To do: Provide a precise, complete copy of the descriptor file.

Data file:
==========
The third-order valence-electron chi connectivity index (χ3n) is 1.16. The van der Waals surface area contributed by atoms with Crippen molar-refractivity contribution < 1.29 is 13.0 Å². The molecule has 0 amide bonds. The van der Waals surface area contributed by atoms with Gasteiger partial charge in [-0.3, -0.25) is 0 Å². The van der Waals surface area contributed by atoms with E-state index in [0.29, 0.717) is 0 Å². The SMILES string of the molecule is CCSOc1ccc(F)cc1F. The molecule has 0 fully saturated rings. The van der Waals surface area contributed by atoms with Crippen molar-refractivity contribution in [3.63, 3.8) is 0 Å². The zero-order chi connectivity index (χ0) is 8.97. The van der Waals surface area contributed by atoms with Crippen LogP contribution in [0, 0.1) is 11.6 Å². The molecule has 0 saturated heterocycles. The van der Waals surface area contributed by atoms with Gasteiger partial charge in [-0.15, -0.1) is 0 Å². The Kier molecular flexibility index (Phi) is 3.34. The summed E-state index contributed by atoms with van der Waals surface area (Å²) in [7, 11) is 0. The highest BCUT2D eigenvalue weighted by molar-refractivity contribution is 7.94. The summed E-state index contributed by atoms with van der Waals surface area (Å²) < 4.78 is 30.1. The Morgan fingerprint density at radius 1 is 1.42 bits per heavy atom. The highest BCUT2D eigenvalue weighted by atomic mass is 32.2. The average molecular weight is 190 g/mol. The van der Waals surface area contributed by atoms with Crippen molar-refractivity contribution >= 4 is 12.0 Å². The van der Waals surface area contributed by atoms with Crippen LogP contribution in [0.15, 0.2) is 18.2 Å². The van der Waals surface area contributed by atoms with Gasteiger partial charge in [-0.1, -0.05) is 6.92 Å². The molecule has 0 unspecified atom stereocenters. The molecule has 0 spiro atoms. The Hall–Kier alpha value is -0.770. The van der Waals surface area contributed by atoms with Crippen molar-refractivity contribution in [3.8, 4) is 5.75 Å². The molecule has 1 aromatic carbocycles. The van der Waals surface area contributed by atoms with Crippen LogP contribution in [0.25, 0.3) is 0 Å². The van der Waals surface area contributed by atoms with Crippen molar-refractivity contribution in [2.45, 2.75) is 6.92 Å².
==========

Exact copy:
The third-order valence-electron chi connectivity index (χ3n) is 1.16. The van der Waals surface area contributed by atoms with Crippen molar-refractivity contribution < 1.29 is 13.0 Å². The molecule has 0 amide bonds. The van der Waals surface area contributed by atoms with Gasteiger partial charge in [-0.3, -0.25) is 0 Å². The van der Waals surface area contributed by atoms with E-state index in [0.29, 0.717) is 0 Å². The SMILES string of the molecule is CCSOc1ccc(F)cc1F. The molecule has 0 fully saturated rings. The van der Waals surface area contributed by atoms with Crippen molar-refractivity contribution in [3.63, 3.8) is 0 Å². The zero-order chi connectivity index (χ0) is 8.97. The van der Waals surface area contributed by atoms with Crippen LogP contribution in [0, 0.1) is 11.6 Å². The molecule has 0 saturated heterocycles. The van der Waals surface area contributed by atoms with Gasteiger partial charge in [-0.15, -0.1) is 0 Å². The Kier molecular flexibility index (Phi) is 3.34. The summed E-state index contributed by atoms with van der Waals surface area (Å²) in [7, 11) is 0. The highest BCUT2D eigenvalue weighted by molar-refractivity contribution is 7.94. The summed E-state index contributed by atoms with van der Waals surface area (Å²) < 4.78 is 30.1. The Morgan fingerprint density at radius 1 is 1.42 bits per heavy atom. The highest BCUT2D eigenvalue weighted by atomic mass is 32.2. The average molecular weight is 190 g/mol. The van der Waals surface area contributed by atoms with Crippen molar-refractivity contribution >= 4 is 12.0 Å². The van der Waals surface area contributed by atoms with Crippen LogP contribution in [0.15, 0.2) is 18.2 Å². The van der Waals surface area contributed by atoms with Gasteiger partial charge in [-0.1, -0.05) is 6.92 Å². The molecule has 0 unspecified atom stereocenters. The molecule has 0 spiro atoms. The Hall–Kier alpha value is -0.770. The van der Waals surface area contributed by atoms with Crippen molar-refractivity contribution in [3.8, 4) is 5.75 Å². The molecule has 1 aromatic carbocycles. The van der Waals surface area contributed by atoms with Crippen LogP contribution in [0.25, 0.3) is 0 Å². The van der Waals surface area contributed by atoms with Crippen molar-refractivity contribution in [2.45, 2.75) is 6.92 Å².